This is a Q&A with Doug Gibbons and Nicholas Shlagenhaft, two PNSN field engineers who recently returned from an expedition to Mt. Olympus, where they performed maintenance work on seismic station OSD.
Doug Gibbons is a Field Engineer for the PNSN and works to install and maintain the seismic stations in Washington and Oregon.
Nicholas Shlagenhaft works for the PNSN to procure locations for new seismic stations across Washington and assists with projects in high alpine environments.
Q: Where exactly is the field site and how did you get there?
NS: The field site is located on the flanks of Mount Olympus, about 1,200 ft below the summit, on a large glaciated plateau known as Snow Dome. With permission from Olympic National Park, the PNSN transported technicians and equipment up to Snow Dome via a Bell 407 Helicopter to perform maintenance on seismic station OSD.
Q: What does the Mt Olympus station do? What is its significance in the big picture of the PNSN?
NS/DG: Since its installation in 1984, OSD has played a critical role in the real-time continuous monitoring of ground motion associated with movements of the Cascadia Subduction Zone fault, which dips eastward approximately 25 miles below the Olympic Mountains. Having a seismic station as close as possible to the epicenter of earthquakes originating from the Cascadia Subduction Zone fault is necessary to accurately determine their depth, location, and magnitude; thanks to an upgrade in 2015 OSD can now also contribute to ShakeAlert, Washington’s Early Earthquake Warning System.
Doug prepares for the flight up to OSD.
Q: Why does the station need maintenance? What work were you doing there?
NS/DG: While OSD has proven itself to be a remarkably robust station over the years, Mount Olympus is a harsh and unforgiving environment for scientific monitoring equipment. As such, routine maintenance is required to ensure the station continues to perform real-time continuous ground motion monitoring operations. During our trip up to Snow Dome we replaced the seismic instrument with a more modern and capable sensor. We weatherproofed exterior cables for the telemetry system. Lastly, we replaced the station’s solar-charged batteries, which were losing capacity, with some brand new batteries. The new batteries will ensure the station stays online during the winter months when there is less daylight and the possibility for snow to cover the solar panels.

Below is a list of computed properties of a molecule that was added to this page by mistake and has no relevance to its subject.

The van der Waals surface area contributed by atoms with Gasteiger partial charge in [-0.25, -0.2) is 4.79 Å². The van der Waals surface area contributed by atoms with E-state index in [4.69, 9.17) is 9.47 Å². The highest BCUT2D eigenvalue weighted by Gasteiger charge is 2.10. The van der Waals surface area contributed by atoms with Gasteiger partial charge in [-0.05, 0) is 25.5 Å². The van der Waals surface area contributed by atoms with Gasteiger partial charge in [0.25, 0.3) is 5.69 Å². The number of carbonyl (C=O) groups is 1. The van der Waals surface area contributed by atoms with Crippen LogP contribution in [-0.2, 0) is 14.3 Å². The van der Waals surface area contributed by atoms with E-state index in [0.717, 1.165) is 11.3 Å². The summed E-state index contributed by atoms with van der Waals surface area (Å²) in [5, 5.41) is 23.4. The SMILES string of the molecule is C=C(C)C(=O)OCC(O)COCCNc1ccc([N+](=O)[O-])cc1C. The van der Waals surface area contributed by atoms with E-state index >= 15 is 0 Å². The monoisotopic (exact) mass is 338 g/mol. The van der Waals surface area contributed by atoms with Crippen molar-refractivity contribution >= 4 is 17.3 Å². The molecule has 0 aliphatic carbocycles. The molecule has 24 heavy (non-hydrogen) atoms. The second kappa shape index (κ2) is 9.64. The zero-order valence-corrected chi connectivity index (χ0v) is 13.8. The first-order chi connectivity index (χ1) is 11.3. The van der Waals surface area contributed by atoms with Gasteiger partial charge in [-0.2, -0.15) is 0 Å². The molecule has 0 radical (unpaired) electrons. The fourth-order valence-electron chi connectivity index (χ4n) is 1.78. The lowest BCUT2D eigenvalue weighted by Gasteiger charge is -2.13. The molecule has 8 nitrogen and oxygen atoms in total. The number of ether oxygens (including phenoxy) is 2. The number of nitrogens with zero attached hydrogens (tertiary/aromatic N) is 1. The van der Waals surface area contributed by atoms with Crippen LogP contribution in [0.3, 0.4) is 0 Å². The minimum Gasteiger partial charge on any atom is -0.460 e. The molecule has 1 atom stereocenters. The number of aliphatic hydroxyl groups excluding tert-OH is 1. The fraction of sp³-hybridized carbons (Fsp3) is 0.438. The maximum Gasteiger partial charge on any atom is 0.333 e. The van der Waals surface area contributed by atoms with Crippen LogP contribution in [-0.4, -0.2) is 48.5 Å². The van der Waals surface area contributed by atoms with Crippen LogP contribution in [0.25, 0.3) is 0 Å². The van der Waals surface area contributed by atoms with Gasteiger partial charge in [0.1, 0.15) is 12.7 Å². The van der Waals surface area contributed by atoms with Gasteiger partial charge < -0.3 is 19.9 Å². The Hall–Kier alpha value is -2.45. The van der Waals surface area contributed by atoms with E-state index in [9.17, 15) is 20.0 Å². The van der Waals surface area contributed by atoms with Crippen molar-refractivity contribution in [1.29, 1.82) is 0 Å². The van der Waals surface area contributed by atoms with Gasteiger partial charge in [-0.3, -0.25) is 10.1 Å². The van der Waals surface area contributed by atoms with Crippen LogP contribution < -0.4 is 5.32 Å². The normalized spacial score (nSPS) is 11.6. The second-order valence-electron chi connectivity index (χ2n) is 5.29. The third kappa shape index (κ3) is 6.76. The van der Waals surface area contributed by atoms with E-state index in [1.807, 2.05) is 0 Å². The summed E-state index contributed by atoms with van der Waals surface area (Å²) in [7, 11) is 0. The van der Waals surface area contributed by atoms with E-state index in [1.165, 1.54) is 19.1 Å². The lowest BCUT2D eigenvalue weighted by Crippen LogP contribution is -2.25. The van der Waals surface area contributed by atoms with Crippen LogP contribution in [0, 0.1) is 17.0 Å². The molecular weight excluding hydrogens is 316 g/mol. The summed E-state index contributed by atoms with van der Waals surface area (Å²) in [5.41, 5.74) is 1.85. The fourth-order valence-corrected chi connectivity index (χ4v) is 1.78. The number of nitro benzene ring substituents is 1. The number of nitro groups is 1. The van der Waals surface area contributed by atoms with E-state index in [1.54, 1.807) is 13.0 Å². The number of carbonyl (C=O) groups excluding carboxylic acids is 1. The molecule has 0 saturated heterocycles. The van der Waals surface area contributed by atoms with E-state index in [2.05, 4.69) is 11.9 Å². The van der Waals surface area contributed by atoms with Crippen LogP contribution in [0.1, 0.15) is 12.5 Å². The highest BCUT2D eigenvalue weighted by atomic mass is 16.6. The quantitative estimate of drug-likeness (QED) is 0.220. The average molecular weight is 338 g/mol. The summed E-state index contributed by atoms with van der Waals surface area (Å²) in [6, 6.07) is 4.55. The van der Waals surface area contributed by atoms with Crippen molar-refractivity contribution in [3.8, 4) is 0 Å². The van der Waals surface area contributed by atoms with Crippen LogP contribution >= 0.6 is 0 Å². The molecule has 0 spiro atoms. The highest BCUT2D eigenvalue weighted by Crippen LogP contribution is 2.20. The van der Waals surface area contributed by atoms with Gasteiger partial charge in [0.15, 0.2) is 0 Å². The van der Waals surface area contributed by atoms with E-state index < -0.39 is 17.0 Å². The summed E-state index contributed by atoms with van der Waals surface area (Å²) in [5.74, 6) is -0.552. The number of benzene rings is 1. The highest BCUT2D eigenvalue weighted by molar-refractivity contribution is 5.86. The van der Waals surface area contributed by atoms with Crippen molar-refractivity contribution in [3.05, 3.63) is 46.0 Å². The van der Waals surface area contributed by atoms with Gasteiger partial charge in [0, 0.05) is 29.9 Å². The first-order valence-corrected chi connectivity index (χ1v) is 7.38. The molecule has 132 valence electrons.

Nicholas on the Blue Glacier at Snow Dome.
Q: How long has the OSD station been there and how was the site chosen?
NS/DG: OSD has been under continuous operation since its installation in 1984. The location for OSD was chosen in response to the presence of a hut and climbing shelter at Snow Dome that were originally constructed as part of the University of Washington’s Glaciology program to study prominent glaciers of the area. The hut and climbing shelter provide protected housing for our instrumentation, as well as excellent anchor points for our solar panels and radio telemetry equipment. These factors in combination with the site’s remote location, away from sources of persistent cultural noise, make OSD an ideal seismic station.
Q: Has the OSD station detected any earthquakes recently?
NS/DG: Yes, the OSD station has contributed to the detection of 2,900 quakes over its lifetime, including about 80 per year over the last several years.
Q: What is the most difficult part of doing fieldwork on Mt. Olympus? The most fun or rewarding part?
DG: The best part is the view from the office:
NS: In my opinion, the most difficult part of fieldwork on Mount Olympus is all the preparation that goes into the trip. The field site is in a very remote location, is home to legitimate objective hazards, and has some of the most volatile weather in the entire country! With that in mind, it is paramount that we have all of the tools and gear we need to not only perform planned and unplanned station maintenance objectives, but to also safely navigate down the mountain in the event conditions take a turn for the worse. The same factors that make field work on Mount Olympus difficult also make it incredibly rewarding. Watching the sun set over the Pacific Ocean from atop the Blue Glacier after a hard day’s work is something we will never forget!
Q: What is the future of this station? How long of a useful life does it have?
NS/DG: OSD has been critical to the PNSN’s monitoring of seismic activity on the Olympic Peninsula for the last 36 years. We hope it continues to provide us with new data, understanding, and earthquake early warning for the next 36 years, and beyond! The new sensor and batteries we just installed should work as intended for 5-10 years before another trip up to the field site is required.